(holding that the privilege protected communications between defendant café's lawyer and a former employee, even though the former employee might have been adverse to the former employer café, and even though they met at the café; "Plaintiff asserts that Virgen's conversation with Driscoll occurred in a setting where it could have been heard by the public and is not therefore privileged. Lawler, who was present during the conversation, testified to the following: no one else participated in the meeting; it occurred in the morning during off-peak hours; there were few people in the restaurant; no Café employees or customers sat near them at any point during the meeting; the conversation participants did not raise their voices; their booth was ten feet away from any occupied table; and that the conversation, in his perception, was out of earshot. . . . Virgen and Driscoll's communications were made in confidence and not overheard by any third party. The Court finds that this was a sufficiently confidential setting for maintaining the attorney-client privilege.")

Case Date Jurisidction State Cite Checked
2017-05-04 Federal OR
Comment:

key case


Chapter: 19.701

Case Name: In the Matter of Bertucci Contracting Co., L.L.C., Civ. A. No. 12-664 C/W 12-697 C/W 12-1783 C/W 12-1912 C/W 12-1914, Ref. All Cases Section "J" (3), 2014 U.S. Dist. LEXIS 72986 (E.D. La. May 27, 2014)
(holding that some community meetings dealing with damage caused by demolition work deserved privilege protection, while some did not; "With regard to the meetings, the Court first notes that claimants do not assert any privilege with regard to the meeting at Stone's Bistro. Information as to that meeting is thus fully discoverable. And the Court also finds that when the meetings took place, the attendees, and the dates on which the attendees formally retained counsel are underlying facts that are completely discoverable. Claimants shall produce this information to PIL if they have not already done so. The contents of the meetings and any documents distributed at the December 2011 and April 2012 meetings at Phil's Marina Cafe is another matter with which this Court has struggled greatly."; "The evidence reveals that attorneys from Smith Stag attended the 2011 meeting at Phil's Marina Cafe at the request of clients. The e-mail sent by Shirley Wagner to affected neighbors informed them that the meeting was 'to discuss [their] rights under State and Federal law.' And Smith Stag sent invitations to the 2012 meeting to clients only. At the oral hearing, counsel informed the Court that Phil's Marina Cafe was closed to all but clients and potential clients. The Court can only find from this evidence that the affected neighbors attended the two meetings as clients and/or potential clients and for the purpose of seeking legal advice related to their rights under state and federal law. And simply because a non-attorney, counsel for claimants' expert, spoke at the meeting does not shatter the application of the privilege. It is well-established law that the work-product privilege applies to a representative of a party and not just its counsel. Fed. R. Civ. P. 26(b)(3)(A).")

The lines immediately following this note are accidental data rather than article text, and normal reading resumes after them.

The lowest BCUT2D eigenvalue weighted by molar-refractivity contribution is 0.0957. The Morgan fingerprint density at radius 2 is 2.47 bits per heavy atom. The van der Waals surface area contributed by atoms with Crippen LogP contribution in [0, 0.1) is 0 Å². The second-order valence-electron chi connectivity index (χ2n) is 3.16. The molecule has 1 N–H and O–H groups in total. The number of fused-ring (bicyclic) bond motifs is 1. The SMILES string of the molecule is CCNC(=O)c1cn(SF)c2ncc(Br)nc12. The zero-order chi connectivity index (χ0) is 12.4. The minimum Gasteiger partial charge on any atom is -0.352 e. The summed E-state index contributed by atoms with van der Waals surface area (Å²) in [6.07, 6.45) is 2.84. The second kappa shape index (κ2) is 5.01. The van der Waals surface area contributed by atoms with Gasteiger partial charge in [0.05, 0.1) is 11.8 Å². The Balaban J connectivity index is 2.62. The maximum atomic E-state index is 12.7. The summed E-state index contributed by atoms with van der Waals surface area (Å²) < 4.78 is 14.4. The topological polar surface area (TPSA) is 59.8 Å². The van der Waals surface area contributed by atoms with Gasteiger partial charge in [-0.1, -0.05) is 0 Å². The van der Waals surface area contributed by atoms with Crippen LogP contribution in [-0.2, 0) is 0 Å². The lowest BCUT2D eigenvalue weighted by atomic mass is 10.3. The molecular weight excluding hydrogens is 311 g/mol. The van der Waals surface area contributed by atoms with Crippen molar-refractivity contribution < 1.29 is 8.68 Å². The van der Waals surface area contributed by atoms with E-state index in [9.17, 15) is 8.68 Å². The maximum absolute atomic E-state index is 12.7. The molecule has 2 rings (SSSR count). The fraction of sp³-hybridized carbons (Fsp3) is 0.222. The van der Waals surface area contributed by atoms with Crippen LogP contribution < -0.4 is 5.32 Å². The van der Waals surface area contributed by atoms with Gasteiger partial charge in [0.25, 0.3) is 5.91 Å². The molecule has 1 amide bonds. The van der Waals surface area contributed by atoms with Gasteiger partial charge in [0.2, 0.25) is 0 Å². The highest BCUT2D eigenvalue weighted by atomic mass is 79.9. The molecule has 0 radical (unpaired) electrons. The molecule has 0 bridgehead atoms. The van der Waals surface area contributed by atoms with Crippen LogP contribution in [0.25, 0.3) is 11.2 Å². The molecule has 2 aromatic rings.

Case Date Jurisidction State Cite Checked
2014-05-27 Federal LA

Chapter: 19.701

Case Name: United States v. Lentz, 419 F. Supp. 2d 820; 828 n.16 (E.D. Va. 2005)
("Nor is it persuasive to argue, as Lentz does, that Mr. Salvato told him that their conversations were privileged, because the monitoring and recording notice that preceded each of the calls destroyed any reasonable expectation of privilege. During the third call, Mr. Salvato stated to Lentz that 'this is a privileged call, but they're all recorded.' Mr. Salvato's suggestion that the attorney-client privilege would apply to a call that was being recorded by a third party is simply mistaken and cannot serve to rescue the waived privilege."), aff'd, 524 F.3d 501 (4th Cir.), cert. denied, 129 S. Ct. 303 (2008)

Case Date Jurisidction State Cite Checked
2005-01-01 Federal VA N 12/08

Chapter: 19.702

Case Name: In re Syngenta AG MIR 162 Corn Litig., MDL No. 2591, Case No. 14-md-2591-JWL, 2017 U.S. Dist. LEXIS 92606 (D. Kansas June 13, 2017)
("As a general rule, the presence of third parties breaches the confidentiality of communications between an attorney and client and waives the privilege. However, '[t]he presence of a third-party, such as a consultant, does not destroy the attorney-client privilege where that party is the client's agent or possesses 'a commonality of interest with the client.' 'The presence of a third party in an e-mail transmission, for instance, will not destroy the attorney-client privilege if the third party is the attorney's or client's agent. . . .' Syngenta has presented Nadel's declaration stating that Syngenta engaged the VHB and URI employees as consultants 'to provide . . . scientific assistance sought by Syngenta's legal department regarding regulatory requirements.' The court has no reason to question this representation. The court finds Syngenta met its burden of demonstrating these particular third parties are Syngenta's agents for purposes of this litigation, and their presence on the e-mail communication did not destroy the attorney-client privilege applicable to PRIV003553.")

Case Date Jurisidction State Cite Checked
2017-06-13 Federal KS

Chapter: 19.702

Case Name: Craft v. South Carolina State Plastering, LLC, C.A. No. 9:15-cv-5080-PMD, 2017 U.S. Dist. LEXIS 4510 (D.S.C. Jan. 12, 2017)